Back-to-school anxiety: how to cope
As the COVID-19 pandemic continues into a new school year, there are many challenges that families are facing, including the isolation and anxiety of learning at home. A Baylor College of Medicine expert provides guidance for parents whose children may be struggling as they head “back to school.”
“Isolation can result in higher levels of anxiety or depression, as kids aren’t able to engage with people they care about or in activities they value and enjoy,” said Dr. Eric Storch, professor and vice chair of psychiatry and behavioral sciences and vice chair of psychology in the Menninger Department of Psychiatry and Behavioral Sciences at Baylor.
Lack of social interaction may diminish children’s social skills. They can forget how to interact with others effectively, which can be a challenge once they return to traditional school. Storch suggests children continue practicing social interactions with peers through video chat or getting involved in online activities and computer games with others. Parents and children can also role play social situations to practice social skills, such as introducing oneself.
Staying connected through technology is one way to relieve the distress children experience during at-home learning. Spending time outdoors, exercising and playing sports throughout the school day also can help with feelings of anxiety surrounding isolation. To relieve stress, parents can engage in meaningful activities with their children, such as kicking a soccer ball, playing catch, riding bikes or engaging in a collaborative activity, like a craft or puzzle.
Some children may need additional assistance to cope with anxiety. Coping with COVID, a free, statewide program developed by mental health experts at Baylor, teaches parents how to support their children who are struggling with heightened levels of anxiety or distress due to the pandemic. Parents receive coaching from therapists on how to support their child and learn how they can implement psychological adjustment skills.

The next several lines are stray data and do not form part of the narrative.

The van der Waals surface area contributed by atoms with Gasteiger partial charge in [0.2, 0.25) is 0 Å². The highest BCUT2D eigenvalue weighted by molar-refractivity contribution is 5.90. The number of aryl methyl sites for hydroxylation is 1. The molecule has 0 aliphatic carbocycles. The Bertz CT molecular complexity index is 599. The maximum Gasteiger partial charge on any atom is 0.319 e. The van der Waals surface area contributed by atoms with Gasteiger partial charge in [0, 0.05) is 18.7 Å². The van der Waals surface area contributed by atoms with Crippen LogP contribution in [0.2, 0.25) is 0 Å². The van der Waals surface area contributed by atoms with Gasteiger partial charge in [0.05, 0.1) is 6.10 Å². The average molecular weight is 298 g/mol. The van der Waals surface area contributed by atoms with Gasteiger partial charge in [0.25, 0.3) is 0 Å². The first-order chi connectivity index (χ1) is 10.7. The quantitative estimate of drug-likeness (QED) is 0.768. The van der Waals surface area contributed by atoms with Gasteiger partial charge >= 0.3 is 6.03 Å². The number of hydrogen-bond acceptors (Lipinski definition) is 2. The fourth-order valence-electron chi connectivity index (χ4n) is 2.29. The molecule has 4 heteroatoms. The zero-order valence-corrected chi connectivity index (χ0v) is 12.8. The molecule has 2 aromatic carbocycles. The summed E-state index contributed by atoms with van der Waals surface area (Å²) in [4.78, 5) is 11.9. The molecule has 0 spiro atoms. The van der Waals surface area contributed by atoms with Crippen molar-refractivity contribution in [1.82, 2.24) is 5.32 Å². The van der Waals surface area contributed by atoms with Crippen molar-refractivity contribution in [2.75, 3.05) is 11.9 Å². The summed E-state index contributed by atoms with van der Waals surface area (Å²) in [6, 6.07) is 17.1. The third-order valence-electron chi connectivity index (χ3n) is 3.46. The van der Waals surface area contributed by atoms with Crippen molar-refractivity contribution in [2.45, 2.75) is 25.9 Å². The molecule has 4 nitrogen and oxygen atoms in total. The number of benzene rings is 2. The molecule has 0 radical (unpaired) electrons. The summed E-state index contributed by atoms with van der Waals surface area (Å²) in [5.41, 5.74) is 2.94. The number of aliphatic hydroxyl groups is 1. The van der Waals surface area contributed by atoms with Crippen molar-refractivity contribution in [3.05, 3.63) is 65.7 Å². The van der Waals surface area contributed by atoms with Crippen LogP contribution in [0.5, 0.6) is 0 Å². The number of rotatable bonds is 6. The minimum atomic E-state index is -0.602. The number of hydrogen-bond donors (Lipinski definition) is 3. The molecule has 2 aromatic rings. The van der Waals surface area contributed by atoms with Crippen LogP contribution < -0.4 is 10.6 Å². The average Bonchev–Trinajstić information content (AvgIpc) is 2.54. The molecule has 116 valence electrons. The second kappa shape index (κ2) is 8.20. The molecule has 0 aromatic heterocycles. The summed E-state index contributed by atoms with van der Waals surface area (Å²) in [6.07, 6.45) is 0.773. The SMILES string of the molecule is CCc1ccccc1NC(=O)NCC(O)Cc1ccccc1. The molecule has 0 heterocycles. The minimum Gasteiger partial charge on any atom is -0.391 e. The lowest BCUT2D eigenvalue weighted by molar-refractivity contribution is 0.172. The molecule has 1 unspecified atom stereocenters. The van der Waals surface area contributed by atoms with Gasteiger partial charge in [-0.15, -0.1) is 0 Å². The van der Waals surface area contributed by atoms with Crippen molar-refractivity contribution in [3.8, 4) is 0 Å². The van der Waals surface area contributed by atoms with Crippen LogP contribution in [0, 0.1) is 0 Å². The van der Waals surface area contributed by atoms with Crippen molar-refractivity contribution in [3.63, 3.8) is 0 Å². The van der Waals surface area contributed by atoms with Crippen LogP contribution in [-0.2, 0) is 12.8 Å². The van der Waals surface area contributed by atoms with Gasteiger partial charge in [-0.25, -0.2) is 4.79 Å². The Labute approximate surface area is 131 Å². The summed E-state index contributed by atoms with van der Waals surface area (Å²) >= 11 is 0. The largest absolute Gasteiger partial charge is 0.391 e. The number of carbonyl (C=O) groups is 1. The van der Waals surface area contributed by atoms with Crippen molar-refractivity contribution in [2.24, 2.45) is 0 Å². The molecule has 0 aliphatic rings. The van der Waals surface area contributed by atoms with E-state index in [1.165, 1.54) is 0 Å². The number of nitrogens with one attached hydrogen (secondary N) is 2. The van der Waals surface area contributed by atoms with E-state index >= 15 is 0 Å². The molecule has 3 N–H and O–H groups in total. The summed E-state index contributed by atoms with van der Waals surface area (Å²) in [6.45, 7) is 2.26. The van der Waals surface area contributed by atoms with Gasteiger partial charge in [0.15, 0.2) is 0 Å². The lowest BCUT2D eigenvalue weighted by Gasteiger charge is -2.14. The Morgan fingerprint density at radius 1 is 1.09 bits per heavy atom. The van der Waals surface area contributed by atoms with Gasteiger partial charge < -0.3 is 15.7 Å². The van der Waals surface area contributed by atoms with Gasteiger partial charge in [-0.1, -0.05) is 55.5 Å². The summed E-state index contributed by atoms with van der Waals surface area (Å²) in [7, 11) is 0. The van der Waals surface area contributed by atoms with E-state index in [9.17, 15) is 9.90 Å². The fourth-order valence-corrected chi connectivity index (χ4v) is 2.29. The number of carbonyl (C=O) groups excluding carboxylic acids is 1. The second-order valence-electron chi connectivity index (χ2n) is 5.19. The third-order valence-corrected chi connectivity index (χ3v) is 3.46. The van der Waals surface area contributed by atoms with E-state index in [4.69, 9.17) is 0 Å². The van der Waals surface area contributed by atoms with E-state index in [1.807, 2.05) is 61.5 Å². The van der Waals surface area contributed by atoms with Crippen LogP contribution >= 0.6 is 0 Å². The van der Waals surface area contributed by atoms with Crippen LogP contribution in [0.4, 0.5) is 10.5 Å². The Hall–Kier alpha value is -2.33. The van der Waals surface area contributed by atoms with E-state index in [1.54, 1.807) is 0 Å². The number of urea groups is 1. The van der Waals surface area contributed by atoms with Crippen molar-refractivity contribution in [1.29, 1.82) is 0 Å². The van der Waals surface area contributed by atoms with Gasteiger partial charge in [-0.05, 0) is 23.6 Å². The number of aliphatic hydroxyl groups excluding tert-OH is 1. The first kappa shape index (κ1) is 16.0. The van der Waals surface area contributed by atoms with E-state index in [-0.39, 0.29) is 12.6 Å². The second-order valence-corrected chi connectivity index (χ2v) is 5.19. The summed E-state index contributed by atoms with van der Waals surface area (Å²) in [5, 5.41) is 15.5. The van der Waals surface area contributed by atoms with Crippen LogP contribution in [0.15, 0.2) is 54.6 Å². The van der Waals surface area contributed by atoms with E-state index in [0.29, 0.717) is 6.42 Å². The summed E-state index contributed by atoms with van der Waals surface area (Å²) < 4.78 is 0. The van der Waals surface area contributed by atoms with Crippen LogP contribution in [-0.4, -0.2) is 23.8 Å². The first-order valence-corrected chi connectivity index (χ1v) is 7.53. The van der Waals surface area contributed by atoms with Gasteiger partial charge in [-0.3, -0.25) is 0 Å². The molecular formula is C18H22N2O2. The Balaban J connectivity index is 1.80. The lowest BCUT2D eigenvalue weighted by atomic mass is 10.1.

Children who have pre-existing mental health or behavioral issues are at a heightened risk for feeling distress during this time, Storch said. If your child has struggled with behavioral health problems in the past, engage or reengage them in treatment with a mental health provider. Parents should also reflect calmness in the household to alleviate stress in children.
“Limit exposure to the news and social media. Limit how much kids play video games. Have a structure to the school day,” said Storch. “Use this as an opportunity to try to build a skill set, or engage in activities that have previously gone neglected.”
One of the best ways to confront anxiety is to face unrealistic fears; for example, a child insisting on rigorously washing everything before entering the house, even though the CDC indicates that this is unnecessary. Have your child face that fear by bringing things home without sanitizing them, or limit hand hygiene to CDC-based recommendations. Parents can walk their children through these steps, as well as help them see the logic behind the situation.
“We want to keep behaviors linked to anxiety consistent with what recommended guidelines are, as opposed to engaging in excess,” Storch said.
Parents and guardians will feel increased levels of distress while trying to navigate their children’s routines, whether they are in the classroom or remotely learning. Storch outlines steps to put parents at ease with their children’s school schedule.
Introduce an element of certainty
Figure out how to manage the school schedule. Ask yourself, “What will childcare look like? What will the balance between work and education look like?” Try to develop a sense of routine.
Make solutions for different scenarios
Children might be back in the classroom later in the school year, but nothing is certain. If parents only plan for the scenario where their child is going back to school, they aren’t prepared for the contingency of if they don’t go back to school.
Take care of oneself
Parents are programmed to put their children before themselves, which poses challenges. If parents become burned out, it prevents them from taking care of their children effectively.
“Parents should give themselves a break. These are unprecedented times, and there is no perfect answer. Nobody needs to be perfect or completely spot-on in their approach,” Storch said.